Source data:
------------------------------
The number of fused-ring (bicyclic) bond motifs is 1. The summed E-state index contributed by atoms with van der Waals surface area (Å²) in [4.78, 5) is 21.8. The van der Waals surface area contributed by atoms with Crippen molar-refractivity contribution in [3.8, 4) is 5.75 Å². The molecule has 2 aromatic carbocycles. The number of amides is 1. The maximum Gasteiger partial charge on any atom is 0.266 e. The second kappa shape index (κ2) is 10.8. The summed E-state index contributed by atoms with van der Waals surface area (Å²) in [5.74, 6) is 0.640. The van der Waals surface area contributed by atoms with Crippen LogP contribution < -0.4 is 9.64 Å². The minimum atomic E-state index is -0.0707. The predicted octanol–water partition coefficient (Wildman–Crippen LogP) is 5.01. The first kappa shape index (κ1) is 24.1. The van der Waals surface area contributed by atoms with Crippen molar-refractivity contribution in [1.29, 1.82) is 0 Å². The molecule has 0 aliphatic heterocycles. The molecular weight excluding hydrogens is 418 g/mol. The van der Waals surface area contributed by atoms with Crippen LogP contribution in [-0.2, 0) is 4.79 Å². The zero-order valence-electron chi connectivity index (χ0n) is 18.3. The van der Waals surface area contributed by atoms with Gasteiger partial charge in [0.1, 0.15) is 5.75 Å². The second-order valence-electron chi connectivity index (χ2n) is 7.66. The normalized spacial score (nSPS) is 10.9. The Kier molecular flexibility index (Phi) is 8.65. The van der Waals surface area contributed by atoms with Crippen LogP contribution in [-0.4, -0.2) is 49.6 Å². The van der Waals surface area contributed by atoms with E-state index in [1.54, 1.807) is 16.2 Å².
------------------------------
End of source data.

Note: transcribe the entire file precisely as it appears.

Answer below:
The number of fused-ring (bicyclic) bond motifs is 1. The summed E-state index contributed by atoms with van der Waals surface area (Å²) in [4.78, 5) is 21.8. The van der Waals surface area contributed by atoms with Crippen molar-refractivity contribution in [3.8, 4) is 5.75 Å². The molecule has 2 aromatic carbocycles. The number of amides is 1. The maximum Gasteiger partial charge on any atom is 0.266 e. The second kappa shape index (κ2) is 10.8. The summed E-state index contributed by atoms with van der Waals surface area (Å²) in [5.74, 6) is 0.640. The van der Waals surface area contributed by atoms with Crippen LogP contribution < -0.4 is 9.64 Å². The minimum atomic E-state index is -0.0707. The predicted octanol–water partition coefficient (Wildman–Crippen LogP) is 5.01. The first kappa shape index (κ1) is 24.1. The van der Waals surface area contributed by atoms with Crippen molar-refractivity contribution in [1.29, 1.82) is 0 Å². The molecule has 0 aliphatic heterocycles. The molecular weight excluding hydrogens is 418 g/mol. The van der Waals surface area contributed by atoms with Crippen LogP contribution in [-0.2, 0) is 4.79 Å². The zero-order valence-electron chi connectivity index (χ0n) is 18.3. The van der Waals surface area contributed by atoms with Gasteiger partial charge in [0.1, 0.15) is 5.75 Å². The second-order valence-electron chi connectivity index (χ2n) is 7.66. The normalized spacial score (nSPS) is 10.9. The Kier molecular flexibility index (Phi) is 8.65. The van der Waals surface area contributed by atoms with Crippen LogP contribution in [-0.4, -0.2) is 49.6 Å². The van der Waals surface area contributed by atoms with E-state index in [1.54, 1.807) is 16.2 Å².